BY SISTER BRIGID PEREZ • OCTOBER 3, 2010 | GUAMPDN
The Family Violence Awareness Task Force, the governor’s office and judicial entities are asking all churches and religious organizations on the island to begin this month with special prayers and remembrance for victims of domestic violence and for successful efforts to prevent family violence in the future.
In regards to domestic violence, some people are not too comfortable talking about the issue for the simple reason that it is a personal matter between two individuals — not realizing this is an issue that affects the whole family and society.
I simply feel that we should be more open and honest about issues that affect the moral standards of living in our community. Let’s build courage and strength to talk about the issues, otherwise we are not vocalizing the importance of awareness and prevention.
Outreaches, conferences, village walks, posters, media and some public and private schools are introducing service providers to have displays during teacher conferences on campus. All of these are helpful ways to reach out to the community.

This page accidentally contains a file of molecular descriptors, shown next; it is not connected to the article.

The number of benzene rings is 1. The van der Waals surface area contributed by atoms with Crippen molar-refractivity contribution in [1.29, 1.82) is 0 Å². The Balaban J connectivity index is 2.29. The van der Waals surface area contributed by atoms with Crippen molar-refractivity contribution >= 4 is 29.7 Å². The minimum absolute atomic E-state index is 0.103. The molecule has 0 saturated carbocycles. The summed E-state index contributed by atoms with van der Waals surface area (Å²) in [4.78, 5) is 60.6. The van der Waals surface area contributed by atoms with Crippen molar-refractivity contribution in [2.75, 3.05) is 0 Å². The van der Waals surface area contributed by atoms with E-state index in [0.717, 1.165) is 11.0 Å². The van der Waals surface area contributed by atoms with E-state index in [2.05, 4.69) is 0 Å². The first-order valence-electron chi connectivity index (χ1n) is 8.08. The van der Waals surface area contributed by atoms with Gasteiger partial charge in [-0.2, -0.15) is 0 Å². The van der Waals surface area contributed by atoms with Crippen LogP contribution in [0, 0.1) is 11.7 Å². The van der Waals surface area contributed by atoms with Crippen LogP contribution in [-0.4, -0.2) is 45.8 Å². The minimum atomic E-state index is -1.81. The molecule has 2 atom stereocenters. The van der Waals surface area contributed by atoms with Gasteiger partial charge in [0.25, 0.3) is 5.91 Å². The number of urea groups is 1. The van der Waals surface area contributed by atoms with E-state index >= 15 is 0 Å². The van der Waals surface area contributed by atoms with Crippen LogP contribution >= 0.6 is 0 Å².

We can do more awareness if our educational system makes it a part of their curriculum, so that our students are aware that it is a serious matter and not to think that it is a normal way of life.
If you know of anyone who is being abused, we give support to the individual, informing them of procedures and services available.
Alee I Shelter is a shelter for women, with or without children, who are victims of family violence or sexual assault on Guam. The Alee II Shelter for abused or neglected children is an emergency shelter whose primary objectives are to promote healing in children, from newborn to age 17, who are victims of abuse or neglect, to prevent unnecessary separation of siblings when they are removed from their home and to enable Child Protective Services to make better foster home matches. Lastly, the Transitional Housing Program is an extension of the Alee Family Violence Shelter that creates a housing environment that fosters independence and self-sufficiency.
The Department of Public Health and Social Services, under the Bureau of Social Services Administration, provides funding to both shelters through the contract for its operations. The programs also applies for federal and local grants to supplement the budget for operations. These federal grants are The S.T.O.P. Violence Against Women, through the Governor’s Community Outreach-Federal Programs Office, and the Victim of Crime Act (VOCA), through the Office of the Attorney General.
Alee Shelter has constantly faced shortfalls in its operational funding and relies on the generosity of organizations and benefactors from the community. The Transitional Housing Program receives its funding directly from the U.S. Department of Justice’s Office on Violence Against Women.
Sister Brigid Perez is program director for the Alee Shelter.